Police Chief Randy Scott celebrates first year on the job
It has been a busy year for Chief Randy Scott of the Columbia Police Department. First, he had to fill 56 openings at the department. He accomplished this, but as situations change, so do the number of officers at the department.
Scott implemented the PACE unit, or Proactive Community Enforcement. The unit, similar to Richland County’s Community Action Team, is a city wide unit made up of 14 officers.
Transparency has been a goal of Scott’s. He wants to make sure communities are aware of the crime that is happening in Columbia. “ When I first started that, I think it caused a pause in the community because it had the appearance of a lot more crime going on in Columbia when in fact it wasn’t.”
Scott wants to ensure the residents have confidence in the service they are getting from the officers. That begins, according to Scott, with education, and to provide opportunities for the officers, The Columbia Police Department has partnered with schools like Phoenix University and Limestone College. “ It’s more than just having a degree; it’s broadening their horizons on the whole aspect of law enforcement. When you have a better educated officer, when you have a more motivated officer, you’re going to have an officer who comes to your door who is going to be respectful, who is going to take your issue, regardless of what it is, and put it at the forefront of their responsibility.”
Scott is also learning new techniques to make the department more efficient. During the weekend of October 22, 2011, Scott was in Chicago attending the International Association of Chief of Police Conference learning about the tactics used in police departments in other areas of the world. He learned about a device that can be used by officers in dangerous situations. Not only is the new device cheaper than other ones that Scott had researched, $100,000 compared to $500,000, but it also offers a higher protection rating for the officers.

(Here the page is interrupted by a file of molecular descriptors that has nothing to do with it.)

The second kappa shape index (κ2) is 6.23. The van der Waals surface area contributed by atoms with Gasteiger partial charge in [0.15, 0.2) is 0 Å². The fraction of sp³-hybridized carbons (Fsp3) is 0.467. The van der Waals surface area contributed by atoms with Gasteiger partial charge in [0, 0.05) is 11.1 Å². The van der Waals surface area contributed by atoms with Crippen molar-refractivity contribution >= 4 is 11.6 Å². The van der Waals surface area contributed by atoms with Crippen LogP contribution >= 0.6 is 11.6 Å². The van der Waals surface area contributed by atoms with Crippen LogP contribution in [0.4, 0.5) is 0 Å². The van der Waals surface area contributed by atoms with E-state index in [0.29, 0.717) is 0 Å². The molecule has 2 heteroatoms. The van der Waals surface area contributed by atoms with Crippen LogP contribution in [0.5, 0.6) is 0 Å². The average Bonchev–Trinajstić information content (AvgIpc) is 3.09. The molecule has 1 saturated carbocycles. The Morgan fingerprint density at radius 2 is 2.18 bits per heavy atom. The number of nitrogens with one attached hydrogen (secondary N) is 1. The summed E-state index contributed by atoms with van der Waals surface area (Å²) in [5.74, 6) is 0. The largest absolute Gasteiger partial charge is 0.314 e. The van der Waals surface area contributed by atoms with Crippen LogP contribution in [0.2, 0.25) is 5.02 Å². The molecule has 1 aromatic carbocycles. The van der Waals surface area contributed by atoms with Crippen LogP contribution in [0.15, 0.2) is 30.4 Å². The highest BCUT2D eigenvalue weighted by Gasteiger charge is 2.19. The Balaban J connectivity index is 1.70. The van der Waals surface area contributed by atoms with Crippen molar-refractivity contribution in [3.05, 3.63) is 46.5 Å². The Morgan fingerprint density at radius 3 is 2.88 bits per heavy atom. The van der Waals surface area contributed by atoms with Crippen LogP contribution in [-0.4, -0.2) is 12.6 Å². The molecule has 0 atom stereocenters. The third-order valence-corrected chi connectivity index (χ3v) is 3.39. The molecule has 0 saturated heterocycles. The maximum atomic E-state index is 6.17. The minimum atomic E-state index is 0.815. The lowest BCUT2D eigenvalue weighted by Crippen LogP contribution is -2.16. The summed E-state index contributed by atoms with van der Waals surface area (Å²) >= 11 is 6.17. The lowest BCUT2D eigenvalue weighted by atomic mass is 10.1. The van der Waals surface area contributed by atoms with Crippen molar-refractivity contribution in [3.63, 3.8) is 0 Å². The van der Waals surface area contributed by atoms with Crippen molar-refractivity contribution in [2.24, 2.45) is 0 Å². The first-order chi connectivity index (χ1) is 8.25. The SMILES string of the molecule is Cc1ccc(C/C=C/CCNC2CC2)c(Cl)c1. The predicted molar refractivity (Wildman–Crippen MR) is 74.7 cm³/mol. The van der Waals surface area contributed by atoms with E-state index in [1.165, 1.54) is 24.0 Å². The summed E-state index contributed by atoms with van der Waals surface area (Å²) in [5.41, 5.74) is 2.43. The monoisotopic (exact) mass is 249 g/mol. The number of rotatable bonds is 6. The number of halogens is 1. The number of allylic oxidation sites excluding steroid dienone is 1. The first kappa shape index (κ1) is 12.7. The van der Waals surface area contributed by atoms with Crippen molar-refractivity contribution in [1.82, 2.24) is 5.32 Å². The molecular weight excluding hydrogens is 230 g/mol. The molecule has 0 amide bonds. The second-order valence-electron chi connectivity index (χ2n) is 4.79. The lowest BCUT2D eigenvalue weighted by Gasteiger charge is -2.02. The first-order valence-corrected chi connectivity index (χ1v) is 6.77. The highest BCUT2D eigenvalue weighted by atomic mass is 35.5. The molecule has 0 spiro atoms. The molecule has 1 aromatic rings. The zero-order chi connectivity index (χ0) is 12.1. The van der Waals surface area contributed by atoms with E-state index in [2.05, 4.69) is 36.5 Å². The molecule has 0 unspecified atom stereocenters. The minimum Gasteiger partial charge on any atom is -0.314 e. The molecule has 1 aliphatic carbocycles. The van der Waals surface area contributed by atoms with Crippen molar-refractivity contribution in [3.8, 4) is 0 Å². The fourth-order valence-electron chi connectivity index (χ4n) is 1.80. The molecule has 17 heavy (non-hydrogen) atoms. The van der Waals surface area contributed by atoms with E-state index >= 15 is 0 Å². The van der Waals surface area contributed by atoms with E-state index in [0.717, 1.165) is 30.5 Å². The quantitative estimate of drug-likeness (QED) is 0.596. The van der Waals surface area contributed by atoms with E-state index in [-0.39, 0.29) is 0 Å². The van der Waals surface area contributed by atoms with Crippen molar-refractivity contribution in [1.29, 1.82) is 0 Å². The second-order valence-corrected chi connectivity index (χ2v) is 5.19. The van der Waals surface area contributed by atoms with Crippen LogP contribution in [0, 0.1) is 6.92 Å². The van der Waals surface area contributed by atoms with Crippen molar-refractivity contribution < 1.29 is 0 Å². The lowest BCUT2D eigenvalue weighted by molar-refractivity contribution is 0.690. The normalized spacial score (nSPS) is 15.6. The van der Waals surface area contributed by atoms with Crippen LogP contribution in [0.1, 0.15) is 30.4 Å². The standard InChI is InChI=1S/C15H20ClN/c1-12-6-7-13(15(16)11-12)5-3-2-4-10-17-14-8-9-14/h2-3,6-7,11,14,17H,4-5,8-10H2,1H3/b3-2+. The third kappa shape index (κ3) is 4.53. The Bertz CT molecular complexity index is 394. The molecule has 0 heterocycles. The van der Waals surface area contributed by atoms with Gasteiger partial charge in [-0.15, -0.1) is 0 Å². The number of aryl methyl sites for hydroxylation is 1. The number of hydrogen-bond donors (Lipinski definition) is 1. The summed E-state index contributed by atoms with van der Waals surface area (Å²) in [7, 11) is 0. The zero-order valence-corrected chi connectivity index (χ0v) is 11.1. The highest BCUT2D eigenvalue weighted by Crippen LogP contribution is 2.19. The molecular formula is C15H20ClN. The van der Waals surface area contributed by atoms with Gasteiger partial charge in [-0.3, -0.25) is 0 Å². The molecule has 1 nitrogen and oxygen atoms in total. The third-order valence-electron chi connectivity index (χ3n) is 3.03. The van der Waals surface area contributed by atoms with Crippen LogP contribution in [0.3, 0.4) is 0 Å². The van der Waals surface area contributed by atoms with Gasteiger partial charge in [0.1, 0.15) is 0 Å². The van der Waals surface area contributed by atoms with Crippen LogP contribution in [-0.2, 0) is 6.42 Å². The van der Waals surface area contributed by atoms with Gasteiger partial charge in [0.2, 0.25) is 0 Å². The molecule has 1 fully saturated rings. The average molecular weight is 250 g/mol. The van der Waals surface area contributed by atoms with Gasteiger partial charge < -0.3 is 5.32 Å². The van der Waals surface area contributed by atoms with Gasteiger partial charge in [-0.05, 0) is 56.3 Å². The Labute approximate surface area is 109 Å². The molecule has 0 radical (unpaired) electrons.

During his first year, Scott has had to deal with many high profile cases such as the Five Points incident where Carter Strange was beaten by eight boys. While the case may have brought more pressure for Scott to find those responsible for the crime, he says it was just as important to restore confidence in the community. “ You have to make sure the community believes you are doing what is necessary to prevent it from happening again. I’m a big proponent of doing what’s right and preventing crime.”
The curfew in Five Points has helped the Five Points area out greatly, according to Scott. “ The curfew spring boarded the communication. It was always the undercurrent of conversations, but when council voted to do the curfew, that catapulted parents to engage in conversation with their young people,” Scott said.
Scott has accomplished a lot without the perceived notion of Columbia City Council micromanaging the police department, a concern by many when the search for a new chief began in the summer of 2010. “ I believe the relationship that I have with city council is very good. There is not a city council person I’m not in communication with on a weekly basis.” City council gave an additional $ 800,000 to the Columbia Police Department’s budget.
While working for the Police Department does take a great deal of time, Scott has also found opportunities to get involved with charitable events such as Walk a Mile in Her Shoes. “I think as law enforcement, we are an integral part of the community, and as long as you have a one way division, that your only responsibility is crime control, then you have sectioned yourself out in so much you can do for the community. If me putting a dress on gives someone a laugh and helps raise money to prevent diseases or finds a cure then I’m good with that.”
Scott says, “To access my first year on the job, I’m just proud to be a part of the City of Columbia. It has been a wonderful, and continues to be a wonderful experience, but there is so much more that I want to do. Not even close to being there yet.”